Fri 25 Apr 2008

EASY Vs DIFFICULT

 

 

Easy is to get a place is someone's address book.

Difficult is to get a place in someone's heart.

 

 

Easy is to judge the mistakes of others

Difficult is to recognize our own mistakes

 

 

Easy is to talk without thinking

Difficult is to refrain the tongue

 

 

Easy is to hurt someone who loves us.

Difficult is to heal the wound...

 

 

Easy is to forgive others

Difficult is to ask for forgiveness

 

 

Easy is to set rules.

Difficult is to follow them...

 

 

Easy is to dream every night.

Difficult is to fight for a dream...

 

 

Easy is to show victory.

Difficult is to assume defeat with dignity...

 

 

Easy is to admire a full moon.

Difficult to see the other side...

 

 

Easy is to stumble with a stone.

Difficult is to get up...

 

 

Easy is to enjoy life every day.

Difficult to give its real value...

 

 

Easy is to promise something to someone.

Difficult is to fulfill that promise...

 

 

Easy is to say we love.

Difficult is to show it every day...

 

 

Easy is to criticize others.

Difficult is to improve oneself...

 

 

Easy is to make mistakes.

Difficult is to learn from them...

 

 

Easy is to weep for a lost love.

Difficult is to take care of it so not to lose it.

 

 

Easy is to think about improving.

Difficult is to stop thinking it and put it into action...

 

 

Easy is to think bad of others

Difficult is to give them the benefit of the doubt...

 

 

Easy is to receive

Difficult is to give

 

 

Easy to read this

Difficult to follow

 

 

Easy is keep the friendship with words

Difficult is to keep it with meanings.

Categories : Thoughts / Lessons
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Thu 24 Apr 2008

Would be old one but just a refreshing

 

Contents

What ASP.NET Developers Should Always Do
Where the Threats Come From
ViewStateUserKey
Cookies and Authentication
Session Hijacking
EnableViewStateMac
ValidateRequest
Database Perspective
Hidden Fields
E-mails and Spam
Summary
Related Resources

What ASP.NET Developers Should Always Do

If you're reading this article, you probably don't need to be lectured about the growing importance of security in Web applications. You're likely looking for some practical advice on how to implement security in ASP.NET applications. The bad news is that no development platform—including ASP.NET—can guarantee you'll be writing 100-percent secure code once you adopt it—who tells that, just lies. The good news, as far as ASP.NET is concerned, is that ASP.NET, especially version 1.1 and the coming version 2.0, integrates a number of built-in defensive barriers, ready to use.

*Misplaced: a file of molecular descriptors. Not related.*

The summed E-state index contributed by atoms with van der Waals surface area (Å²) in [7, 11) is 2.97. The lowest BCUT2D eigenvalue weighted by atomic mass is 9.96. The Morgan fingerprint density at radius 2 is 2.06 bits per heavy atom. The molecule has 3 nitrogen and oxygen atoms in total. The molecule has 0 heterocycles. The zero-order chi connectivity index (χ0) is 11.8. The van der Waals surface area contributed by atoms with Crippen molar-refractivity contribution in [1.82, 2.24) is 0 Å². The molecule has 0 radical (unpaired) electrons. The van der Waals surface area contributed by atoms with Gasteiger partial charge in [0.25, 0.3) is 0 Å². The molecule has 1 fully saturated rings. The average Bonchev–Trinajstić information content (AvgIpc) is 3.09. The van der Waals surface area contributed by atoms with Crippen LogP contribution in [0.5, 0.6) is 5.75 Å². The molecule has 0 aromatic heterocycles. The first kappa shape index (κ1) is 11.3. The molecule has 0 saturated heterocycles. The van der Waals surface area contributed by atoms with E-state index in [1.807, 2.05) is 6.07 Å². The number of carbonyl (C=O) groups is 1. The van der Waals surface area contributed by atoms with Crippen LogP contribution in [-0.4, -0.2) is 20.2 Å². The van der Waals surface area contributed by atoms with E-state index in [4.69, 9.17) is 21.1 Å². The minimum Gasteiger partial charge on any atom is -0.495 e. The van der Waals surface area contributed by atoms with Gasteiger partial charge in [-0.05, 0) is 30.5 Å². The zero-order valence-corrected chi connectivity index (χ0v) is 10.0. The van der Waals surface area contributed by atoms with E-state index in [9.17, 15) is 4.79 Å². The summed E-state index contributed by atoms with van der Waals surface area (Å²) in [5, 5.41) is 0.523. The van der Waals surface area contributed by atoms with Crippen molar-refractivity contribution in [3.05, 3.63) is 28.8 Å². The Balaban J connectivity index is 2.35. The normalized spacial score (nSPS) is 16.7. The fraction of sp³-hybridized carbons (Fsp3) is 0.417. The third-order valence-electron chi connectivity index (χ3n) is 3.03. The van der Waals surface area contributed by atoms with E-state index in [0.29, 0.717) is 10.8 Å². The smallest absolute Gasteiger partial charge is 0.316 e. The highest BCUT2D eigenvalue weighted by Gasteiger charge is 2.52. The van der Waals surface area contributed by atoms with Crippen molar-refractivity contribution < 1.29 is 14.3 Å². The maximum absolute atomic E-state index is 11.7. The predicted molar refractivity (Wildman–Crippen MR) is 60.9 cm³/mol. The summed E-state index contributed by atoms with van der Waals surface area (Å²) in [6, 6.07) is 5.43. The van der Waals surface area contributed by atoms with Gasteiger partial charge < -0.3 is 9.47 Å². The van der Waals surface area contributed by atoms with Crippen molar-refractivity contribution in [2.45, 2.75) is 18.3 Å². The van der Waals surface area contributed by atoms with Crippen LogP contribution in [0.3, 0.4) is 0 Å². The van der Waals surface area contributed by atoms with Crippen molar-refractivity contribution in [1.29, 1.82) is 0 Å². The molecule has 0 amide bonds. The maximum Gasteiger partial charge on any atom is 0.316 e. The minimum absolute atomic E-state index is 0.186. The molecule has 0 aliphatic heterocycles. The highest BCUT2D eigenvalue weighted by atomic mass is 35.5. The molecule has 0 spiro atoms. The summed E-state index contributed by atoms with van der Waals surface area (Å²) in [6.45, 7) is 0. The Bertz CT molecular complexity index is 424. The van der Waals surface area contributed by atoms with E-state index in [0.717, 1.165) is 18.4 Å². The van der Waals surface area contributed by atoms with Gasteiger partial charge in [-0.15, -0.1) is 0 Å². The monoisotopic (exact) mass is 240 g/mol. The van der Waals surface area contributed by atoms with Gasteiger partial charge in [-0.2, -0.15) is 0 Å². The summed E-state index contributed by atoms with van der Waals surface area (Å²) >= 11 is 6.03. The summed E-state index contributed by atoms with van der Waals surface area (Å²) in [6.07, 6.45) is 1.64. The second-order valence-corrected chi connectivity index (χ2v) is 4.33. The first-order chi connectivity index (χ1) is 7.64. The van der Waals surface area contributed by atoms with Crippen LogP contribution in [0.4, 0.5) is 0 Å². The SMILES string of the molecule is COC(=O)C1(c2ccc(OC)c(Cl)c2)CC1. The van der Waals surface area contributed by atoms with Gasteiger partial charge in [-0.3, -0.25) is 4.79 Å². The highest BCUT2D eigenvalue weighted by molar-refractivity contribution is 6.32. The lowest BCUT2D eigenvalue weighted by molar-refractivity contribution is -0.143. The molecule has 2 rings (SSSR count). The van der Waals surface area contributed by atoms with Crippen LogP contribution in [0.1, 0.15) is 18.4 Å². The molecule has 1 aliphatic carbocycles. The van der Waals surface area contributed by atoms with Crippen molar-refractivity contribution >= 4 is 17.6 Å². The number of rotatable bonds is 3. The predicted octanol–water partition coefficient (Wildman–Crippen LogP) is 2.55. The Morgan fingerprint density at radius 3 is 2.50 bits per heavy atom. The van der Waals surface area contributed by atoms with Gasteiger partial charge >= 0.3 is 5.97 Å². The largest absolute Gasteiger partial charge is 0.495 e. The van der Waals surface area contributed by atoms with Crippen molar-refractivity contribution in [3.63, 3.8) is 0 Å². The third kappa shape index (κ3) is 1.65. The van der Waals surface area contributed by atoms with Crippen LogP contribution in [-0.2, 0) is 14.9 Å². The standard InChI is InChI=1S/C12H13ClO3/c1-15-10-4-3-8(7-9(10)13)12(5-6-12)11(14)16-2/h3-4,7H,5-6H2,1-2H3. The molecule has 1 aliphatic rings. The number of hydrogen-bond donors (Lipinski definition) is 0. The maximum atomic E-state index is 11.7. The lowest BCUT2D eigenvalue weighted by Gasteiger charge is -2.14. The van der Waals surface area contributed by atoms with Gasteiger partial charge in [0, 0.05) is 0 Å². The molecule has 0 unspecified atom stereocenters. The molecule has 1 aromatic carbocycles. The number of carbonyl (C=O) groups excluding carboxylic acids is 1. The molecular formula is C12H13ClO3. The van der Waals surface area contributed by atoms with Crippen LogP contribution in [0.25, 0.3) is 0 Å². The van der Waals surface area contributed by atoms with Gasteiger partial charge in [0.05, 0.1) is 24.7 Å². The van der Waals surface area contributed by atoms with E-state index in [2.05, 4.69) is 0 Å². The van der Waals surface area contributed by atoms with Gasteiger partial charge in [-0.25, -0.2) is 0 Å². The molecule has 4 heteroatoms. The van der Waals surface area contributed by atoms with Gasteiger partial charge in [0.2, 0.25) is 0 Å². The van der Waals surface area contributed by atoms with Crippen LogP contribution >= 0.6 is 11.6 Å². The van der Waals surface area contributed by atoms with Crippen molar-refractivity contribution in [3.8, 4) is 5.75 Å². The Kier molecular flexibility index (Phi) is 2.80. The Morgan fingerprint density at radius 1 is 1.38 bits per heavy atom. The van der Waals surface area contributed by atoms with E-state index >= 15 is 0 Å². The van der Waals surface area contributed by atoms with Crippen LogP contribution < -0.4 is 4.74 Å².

The application of all these features alone is not sufficient to protect a Web application against all possible and foreseeable attacks. However, combined with other defensive techniques and security strategies, the built-in ASP.NET features form a powerful toolkit to help ensure that applications operate in a secure environment.

Web security is the sum of various factors and the result of a strategy that goes well beyond the boundaries of the individual application to involve database administration, network configuration, and also social engineering and phishing.

The goal of this article is to illustrate what ASP.NET developers should always do in order to keep the security bar reasonably high. That's what security is mostly about—keep the guard up, never feel entirely secure, and make it harder and harder for the bad guys to hack.

Let's see what ASP.NET has to offer to simplify the job.

Where the Threats Come From

In Table 1, I've summarized the most common types of Web attacks and flaws in the application that can make them succeed.

AttackMade possible by . . .
Cross-site scripting (XSS) Untrusted user input echoed to the page
SQL injection Concatenation of user input to form SQL commands